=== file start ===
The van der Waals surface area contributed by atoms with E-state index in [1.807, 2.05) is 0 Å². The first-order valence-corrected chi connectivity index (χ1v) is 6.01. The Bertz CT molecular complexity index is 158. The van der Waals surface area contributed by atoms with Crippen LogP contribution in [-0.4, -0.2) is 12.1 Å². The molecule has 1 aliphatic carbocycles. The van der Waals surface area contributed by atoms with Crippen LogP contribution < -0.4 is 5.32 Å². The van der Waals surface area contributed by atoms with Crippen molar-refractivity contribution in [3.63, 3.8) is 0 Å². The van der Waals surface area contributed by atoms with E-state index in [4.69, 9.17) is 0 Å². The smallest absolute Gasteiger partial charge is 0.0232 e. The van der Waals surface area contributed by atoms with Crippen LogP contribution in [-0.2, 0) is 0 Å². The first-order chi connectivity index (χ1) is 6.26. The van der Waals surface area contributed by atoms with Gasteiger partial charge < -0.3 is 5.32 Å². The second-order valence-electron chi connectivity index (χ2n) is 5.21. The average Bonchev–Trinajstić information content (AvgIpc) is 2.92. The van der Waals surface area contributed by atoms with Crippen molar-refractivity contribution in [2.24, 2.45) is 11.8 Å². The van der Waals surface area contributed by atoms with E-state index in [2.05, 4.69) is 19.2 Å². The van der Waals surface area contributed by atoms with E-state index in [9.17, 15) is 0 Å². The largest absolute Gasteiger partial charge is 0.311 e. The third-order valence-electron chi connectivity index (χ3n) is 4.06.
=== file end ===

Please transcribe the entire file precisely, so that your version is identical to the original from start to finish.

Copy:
The van der Waals surface area contributed by atoms with E-state index in [1.807, 2.05) is 0 Å². The first-order valence-corrected chi connectivity index (χ1v) is 6.01. The Bertz CT molecular complexity index is 158. The van der Waals surface area contributed by atoms with Crippen LogP contribution in [-0.4, -0.2) is 12.1 Å². The molecule has 1 aliphatic carbocycles. The van der Waals surface area contributed by atoms with Crippen LogP contribution < -0.4 is 5.32 Å². The van der Waals surface area contributed by atoms with Crippen molar-refractivity contribution in [3.63, 3.8) is 0 Å². The van der Waals surface area contributed by atoms with E-state index in [4.69, 9.17) is 0 Å². The smallest absolute Gasteiger partial charge is 0.0232 e. The van der Waals surface area contributed by atoms with Crippen LogP contribution in [-0.2, 0) is 0 Å². The first-order chi connectivity index (χ1) is 6.26. The van der Waals surface area contributed by atoms with Gasteiger partial charge < -0.3 is 5.32 Å². The second-order valence-electron chi connectivity index (χ2n) is 5.21. The average Bonchev–Trinajstić information content (AvgIpc) is 2.92. The van der Waals surface area contributed by atoms with Crippen molar-refractivity contribution in [2.24, 2.45) is 11.8 Å². The van der Waals surface area contributed by atoms with E-state index in [2.05, 4.69) is 19.2 Å². The van der Waals surface area contributed by atoms with E-state index in [9.17, 15) is 0 Å². The largest absolute Gasteiger partial charge is 0.311 e. The third-order valence-electron chi connectivity index (χ3n) is 4.06.